The Ronchi Test

 

  The Ronchi test is one of the easiest optical tests to understand, it is also one of the most accurate. With just a little knowledge of the principles involved you can easily determine the optical quality of a telescope mirror down to 1/20 wave.

A Ronchi grating is a series of perfectly straight lines printed on either glass or plastic film. Both the band width and the distance between the bands are the same. When the Ronchi grating is placed near the focus of a converging beam of light, any imperfections in the optical system will show as deviations from the perfectly straight lines on the Ronchi grating. You can tell from a glance exactly what problems exist on the surface of the mirror under test. Anything other than perfectly straight lines is a less than perfect mirror.

 

 

  Testing A Mirror At The Radius

 

 

 

 

  10" f/5 Parabolic Mirror

 

 10" f/5 Spherical Mirror

Both Mirrors Tested At The Radius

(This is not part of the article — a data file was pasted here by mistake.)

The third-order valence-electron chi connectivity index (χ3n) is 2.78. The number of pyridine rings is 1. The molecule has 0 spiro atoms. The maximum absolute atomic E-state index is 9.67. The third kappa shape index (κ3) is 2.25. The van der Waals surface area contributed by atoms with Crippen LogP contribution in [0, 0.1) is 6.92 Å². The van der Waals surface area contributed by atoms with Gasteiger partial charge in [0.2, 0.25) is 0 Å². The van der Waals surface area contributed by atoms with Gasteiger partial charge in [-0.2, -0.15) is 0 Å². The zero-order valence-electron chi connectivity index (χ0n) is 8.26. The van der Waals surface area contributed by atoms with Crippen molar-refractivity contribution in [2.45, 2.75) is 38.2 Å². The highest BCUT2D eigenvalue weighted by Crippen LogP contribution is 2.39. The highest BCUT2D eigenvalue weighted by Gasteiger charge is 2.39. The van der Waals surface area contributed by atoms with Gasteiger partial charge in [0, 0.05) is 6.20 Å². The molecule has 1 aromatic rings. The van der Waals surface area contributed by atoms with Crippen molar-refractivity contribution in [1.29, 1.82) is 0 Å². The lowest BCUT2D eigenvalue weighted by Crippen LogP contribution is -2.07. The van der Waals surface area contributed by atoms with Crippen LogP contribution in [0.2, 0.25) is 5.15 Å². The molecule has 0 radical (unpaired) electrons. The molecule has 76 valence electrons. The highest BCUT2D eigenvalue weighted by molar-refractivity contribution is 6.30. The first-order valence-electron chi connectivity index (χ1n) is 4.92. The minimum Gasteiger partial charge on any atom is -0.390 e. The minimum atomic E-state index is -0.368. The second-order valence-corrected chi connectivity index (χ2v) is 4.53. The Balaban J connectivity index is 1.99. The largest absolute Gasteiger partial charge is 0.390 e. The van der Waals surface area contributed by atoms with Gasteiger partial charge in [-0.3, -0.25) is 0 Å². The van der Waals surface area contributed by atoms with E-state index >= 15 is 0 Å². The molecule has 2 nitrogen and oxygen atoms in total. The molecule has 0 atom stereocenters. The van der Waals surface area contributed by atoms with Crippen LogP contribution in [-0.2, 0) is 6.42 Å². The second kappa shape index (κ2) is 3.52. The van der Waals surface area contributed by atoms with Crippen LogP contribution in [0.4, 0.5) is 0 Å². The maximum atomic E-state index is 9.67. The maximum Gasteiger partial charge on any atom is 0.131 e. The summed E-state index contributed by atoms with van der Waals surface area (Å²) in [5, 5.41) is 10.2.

While testing a parabolic mirror at it's radius will show zones and turned edges, there is no easy way to tell it the mirror is properly corrected. For true accuracy a null test is a must.

 

  Testing A Mirror Using A Null Lens

 

 

  Testing A Mirror Using An Optical Flat

  Of all the types of null tests, the preferred method is called double-pass autocollimation. By using a full aperture optical flat the parabolic mirror is tested against itself. This test is twice as accurate as any other test since the light path bounces off the mirror twice.

 

10" f/5 Parabolic Mirror Tested Using A Null Configuration

 

 

The following pictures are computer generated Ronchi bands showing spherical aberration from 1 wave to 1/20th wave, both inside and outside of focus.

 

 

1 Wave Outside Of Focus

 

1 Wave Inside Of Focus

 

 

 

 

.5 Wave Outside Of Focus

 

.5 Wave Inside Of Focus

 

 

 

 

 

.25 Wave Outside Of Focus

 

.25 Wave Inside Of Focus

 

 

 

 

 

.1 Wave Outside Of Focus

 

.1 Wave Inside Of Focus

 

 

 

 

 

 .05 Wave Outside Of Focus

 

.05 Wave Inside Of Focus

 

 

 

 

 

  Perfect!

 

 

  The following are actual pictures of a 15" f/4.5 mirror.

  The light source is visible through the hole in the flat mirror.

 

2 Waves Undercorrected and 1 Wave Of Astigmatism

A Very Bad Mirror!!

 

 

1 Wave Undercorrected

 

 

 

1/4 Wave Undercorrected

 

 

1/4 Wave Zone 2" from Edge

 

 

1/4 Wave Undercorrected Mirror With ½ Wave Turned Down Edge

 

 

 

A Good Mirror Except For A 1/4 Wave Low In The Center

 

 

 

Excellent Mirror!